Children of Incarcerated Parents Network in Lancaster

Written by Melanie G. Snyder on Wednesday - February 29, 2012.

children-iStockLancaster: Recently, a broad-based coalition of organizations joined together to offer programs for children whose parents are incarcerated. The mission of the Children of Incarcerated Parents (COIP) group is to "strengthen the family bonds and developmental assets of children of incarcerated parents and their families". For additional information, call 717-872-7794 or This email address is being protected from spambots. You need JavaScript enabled to view it..">This email address is being protected from spambots. You need JavaScript enabled to view it..

  • Provide support to the child and their caregiver from the moment of arrest;
  • Refer the family to one of the many local agencies who work with families;
  • Work with schools in helping the child cope with this event in their young lives;
  • Advocate for appropriate visitation facilities and policies for children to have physical contact with their incarcerated parent;
  • Provide support to the child's caregiver.

Members of the coalition include:

Lancaster County Children and Youth, Boys and Girls Club, COBYS Family Services, Restorative Justice,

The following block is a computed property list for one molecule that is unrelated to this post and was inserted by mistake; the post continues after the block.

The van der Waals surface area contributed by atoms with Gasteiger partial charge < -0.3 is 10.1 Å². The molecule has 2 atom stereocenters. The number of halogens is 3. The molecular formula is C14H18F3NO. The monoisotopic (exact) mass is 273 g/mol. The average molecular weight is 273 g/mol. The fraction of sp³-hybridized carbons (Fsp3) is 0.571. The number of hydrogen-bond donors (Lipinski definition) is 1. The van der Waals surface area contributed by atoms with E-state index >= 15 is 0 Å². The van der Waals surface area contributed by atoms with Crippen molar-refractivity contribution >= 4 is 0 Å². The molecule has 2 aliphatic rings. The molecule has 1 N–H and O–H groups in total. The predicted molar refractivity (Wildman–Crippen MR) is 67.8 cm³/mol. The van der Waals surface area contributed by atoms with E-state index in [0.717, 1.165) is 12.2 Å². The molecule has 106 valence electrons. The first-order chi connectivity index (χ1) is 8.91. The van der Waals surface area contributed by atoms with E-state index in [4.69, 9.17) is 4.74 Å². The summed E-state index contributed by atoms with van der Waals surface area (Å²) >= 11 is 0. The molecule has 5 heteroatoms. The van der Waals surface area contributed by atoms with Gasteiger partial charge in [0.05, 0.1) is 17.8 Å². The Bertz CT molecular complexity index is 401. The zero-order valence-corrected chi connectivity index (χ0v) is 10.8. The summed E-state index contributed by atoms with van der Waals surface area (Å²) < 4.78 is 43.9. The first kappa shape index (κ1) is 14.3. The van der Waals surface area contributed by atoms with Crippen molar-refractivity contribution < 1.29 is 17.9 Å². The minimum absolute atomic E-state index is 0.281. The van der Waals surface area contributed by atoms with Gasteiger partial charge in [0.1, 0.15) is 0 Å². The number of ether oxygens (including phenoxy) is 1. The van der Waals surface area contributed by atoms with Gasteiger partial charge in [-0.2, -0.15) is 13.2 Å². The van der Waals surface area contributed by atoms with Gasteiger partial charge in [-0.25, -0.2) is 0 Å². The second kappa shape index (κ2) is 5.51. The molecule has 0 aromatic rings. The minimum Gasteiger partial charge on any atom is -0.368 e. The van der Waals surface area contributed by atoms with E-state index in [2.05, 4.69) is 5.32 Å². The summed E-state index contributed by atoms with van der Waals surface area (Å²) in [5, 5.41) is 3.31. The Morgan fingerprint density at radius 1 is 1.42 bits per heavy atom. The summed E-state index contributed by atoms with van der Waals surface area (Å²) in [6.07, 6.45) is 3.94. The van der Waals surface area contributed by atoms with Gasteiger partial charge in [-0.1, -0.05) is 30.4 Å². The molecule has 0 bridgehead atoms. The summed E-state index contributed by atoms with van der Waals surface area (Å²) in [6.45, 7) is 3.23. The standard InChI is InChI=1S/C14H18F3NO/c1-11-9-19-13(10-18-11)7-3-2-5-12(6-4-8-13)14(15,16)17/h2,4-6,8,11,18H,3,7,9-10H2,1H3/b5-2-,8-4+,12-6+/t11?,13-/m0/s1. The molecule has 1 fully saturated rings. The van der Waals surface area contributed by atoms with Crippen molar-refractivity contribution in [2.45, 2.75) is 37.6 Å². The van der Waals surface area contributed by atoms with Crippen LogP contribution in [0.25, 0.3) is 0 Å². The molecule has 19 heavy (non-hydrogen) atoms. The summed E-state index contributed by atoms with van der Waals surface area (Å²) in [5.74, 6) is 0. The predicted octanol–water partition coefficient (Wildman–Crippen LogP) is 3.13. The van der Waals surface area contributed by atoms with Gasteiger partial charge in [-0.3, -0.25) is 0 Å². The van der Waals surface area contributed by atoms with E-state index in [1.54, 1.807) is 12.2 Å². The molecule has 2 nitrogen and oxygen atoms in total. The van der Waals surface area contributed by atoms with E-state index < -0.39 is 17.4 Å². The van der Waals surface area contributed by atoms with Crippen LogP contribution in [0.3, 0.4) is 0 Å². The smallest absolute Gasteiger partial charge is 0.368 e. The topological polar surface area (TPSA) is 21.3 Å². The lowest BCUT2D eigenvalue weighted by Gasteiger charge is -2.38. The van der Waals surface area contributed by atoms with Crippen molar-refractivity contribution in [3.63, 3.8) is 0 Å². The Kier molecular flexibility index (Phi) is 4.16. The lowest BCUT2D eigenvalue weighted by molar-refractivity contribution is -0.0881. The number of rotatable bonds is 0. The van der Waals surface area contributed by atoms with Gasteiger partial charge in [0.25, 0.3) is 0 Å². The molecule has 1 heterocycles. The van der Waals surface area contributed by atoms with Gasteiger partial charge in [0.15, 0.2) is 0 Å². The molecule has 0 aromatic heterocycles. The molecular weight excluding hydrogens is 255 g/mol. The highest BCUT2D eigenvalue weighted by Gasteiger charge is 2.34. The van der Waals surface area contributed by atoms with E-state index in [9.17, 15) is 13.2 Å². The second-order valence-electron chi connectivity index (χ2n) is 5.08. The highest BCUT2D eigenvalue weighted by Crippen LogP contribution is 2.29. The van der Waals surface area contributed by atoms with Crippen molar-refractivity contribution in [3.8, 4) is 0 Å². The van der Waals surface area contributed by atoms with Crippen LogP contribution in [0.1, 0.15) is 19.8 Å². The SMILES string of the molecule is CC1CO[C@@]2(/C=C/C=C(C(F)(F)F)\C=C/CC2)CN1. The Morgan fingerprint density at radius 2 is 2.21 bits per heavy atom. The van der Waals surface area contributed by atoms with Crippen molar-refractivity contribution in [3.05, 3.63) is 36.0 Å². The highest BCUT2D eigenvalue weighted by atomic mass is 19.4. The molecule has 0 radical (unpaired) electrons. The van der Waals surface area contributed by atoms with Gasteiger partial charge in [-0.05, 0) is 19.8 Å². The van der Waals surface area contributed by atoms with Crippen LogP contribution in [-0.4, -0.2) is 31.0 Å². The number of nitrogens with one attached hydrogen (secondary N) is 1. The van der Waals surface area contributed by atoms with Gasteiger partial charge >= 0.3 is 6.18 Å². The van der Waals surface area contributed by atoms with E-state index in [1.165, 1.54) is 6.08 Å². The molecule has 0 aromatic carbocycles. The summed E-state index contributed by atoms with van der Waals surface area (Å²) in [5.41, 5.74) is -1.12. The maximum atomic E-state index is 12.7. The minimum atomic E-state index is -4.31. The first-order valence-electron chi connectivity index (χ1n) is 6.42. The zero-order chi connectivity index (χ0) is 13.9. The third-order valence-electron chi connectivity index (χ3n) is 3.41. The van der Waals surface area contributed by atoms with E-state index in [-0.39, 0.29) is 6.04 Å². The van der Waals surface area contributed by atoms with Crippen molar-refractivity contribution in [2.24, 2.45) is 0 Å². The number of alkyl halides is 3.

Kon-nectingservice, Big Brothers Big Sisters, Crispus Attucks Community, Justice and Mercy, Lancaster County Council of Churches, Compass Mark, Holy Trinity Lutheran Church, Bridge of Hope, Domestic Violence Services, Mental Health America, School District of Lancaster, Tabor Community Services, MidPenn Legal Service, and LINC.

About the Author

Melanie G. Snyder

Melanie G. Snyder

Melanie G. Snyder serves as the Executive Director of the Lancaster County Reentry Management Organization (RMO). She was a featured TEDx speaker at the first-ever TEDx event in Lancaster.  http://tedxtalks.ted.com/video/Breaking-out-of-prison-thinking 

She is an NIC-certified Offender Workforce Development Specialist, a certified Global Career Development Facilitator, and a certified instructor for the Annie E. Casey Foundation's Healing Communities model. She is also a trained restorative justice mediator.

Prior to Melanie's involvement with the RMO, she spent several years researching and writing the book Grace Goes to Prison: An Inspiring Story of Hope and Humanity (Brethren Press, 2009), which tells the true story of a woman who volunteered in Pennsylvania's state prisons for over 30 years, creating inmate education and reentry programs based on principles of restorative justice. After Grace Goes to Prison was published, Melanie traveled throughout the United States, doing speaking engagements and meeting with other reentry and restorative justice professionals to discuss criminal justice issues and exchange information and ideas.